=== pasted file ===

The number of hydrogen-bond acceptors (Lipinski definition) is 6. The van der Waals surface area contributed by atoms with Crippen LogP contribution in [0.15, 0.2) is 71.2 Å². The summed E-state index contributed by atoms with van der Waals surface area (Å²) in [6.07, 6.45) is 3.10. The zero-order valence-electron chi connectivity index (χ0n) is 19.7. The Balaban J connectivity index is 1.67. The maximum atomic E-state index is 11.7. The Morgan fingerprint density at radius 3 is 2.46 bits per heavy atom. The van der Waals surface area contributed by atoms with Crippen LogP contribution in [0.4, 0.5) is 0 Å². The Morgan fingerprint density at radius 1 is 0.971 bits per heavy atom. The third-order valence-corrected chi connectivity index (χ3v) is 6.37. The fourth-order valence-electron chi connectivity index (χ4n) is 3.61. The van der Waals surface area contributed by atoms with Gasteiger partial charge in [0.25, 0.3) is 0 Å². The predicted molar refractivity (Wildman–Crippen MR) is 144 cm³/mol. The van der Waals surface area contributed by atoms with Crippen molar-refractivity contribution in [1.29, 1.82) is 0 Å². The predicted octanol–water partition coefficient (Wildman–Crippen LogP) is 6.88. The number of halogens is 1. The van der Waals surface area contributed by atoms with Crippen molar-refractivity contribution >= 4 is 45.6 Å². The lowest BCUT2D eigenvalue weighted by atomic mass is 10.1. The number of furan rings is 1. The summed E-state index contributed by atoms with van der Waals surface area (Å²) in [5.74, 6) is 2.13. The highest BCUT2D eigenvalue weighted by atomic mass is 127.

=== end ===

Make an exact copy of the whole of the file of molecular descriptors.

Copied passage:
The number of hydrogen-bond acceptors (Lipinski definition) is 6. The van der Waals surface area contributed by atoms with Crippen LogP contribution in [0.15, 0.2) is 71.2 Å². The summed E-state index contributed by atoms with van der Waals surface area (Å²) in [6.07, 6.45) is 3.10. The zero-order valence-electron chi connectivity index (χ0n) is 19.7. The Balaban J connectivity index is 1.67. The maximum atomic E-state index is 11.7. The Morgan fingerprint density at radius 3 is 2.46 bits per heavy atom. The van der Waals surface area contributed by atoms with Crippen LogP contribution in [0.4, 0.5) is 0 Å². The Morgan fingerprint density at radius 1 is 0.971 bits per heavy atom. The third-order valence-corrected chi connectivity index (χ3v) is 6.37. The fourth-order valence-electron chi connectivity index (χ4n) is 3.61. The van der Waals surface area contributed by atoms with Gasteiger partial charge in [0.25, 0.3) is 0 Å². The predicted molar refractivity (Wildman–Crippen MR) is 144 cm³/mol. The van der Waals surface area contributed by atoms with Crippen molar-refractivity contribution in [1.29, 1.82) is 0 Å². The predicted octanol–water partition coefficient (Wildman–Crippen LogP) is 6.88. The number of halogens is 1. The van der Waals surface area contributed by atoms with Crippen molar-refractivity contribution >= 4 is 45.6 Å². The lowest BCUT2D eigenvalue weighted by atomic mass is 10.1. The number of furan rings is 1. The summed E-state index contributed by atoms with van der Waals surface area (Å²) in [5.74, 6) is 2.13. The highest BCUT2D eigenvalue weighted by atomic mass is 127.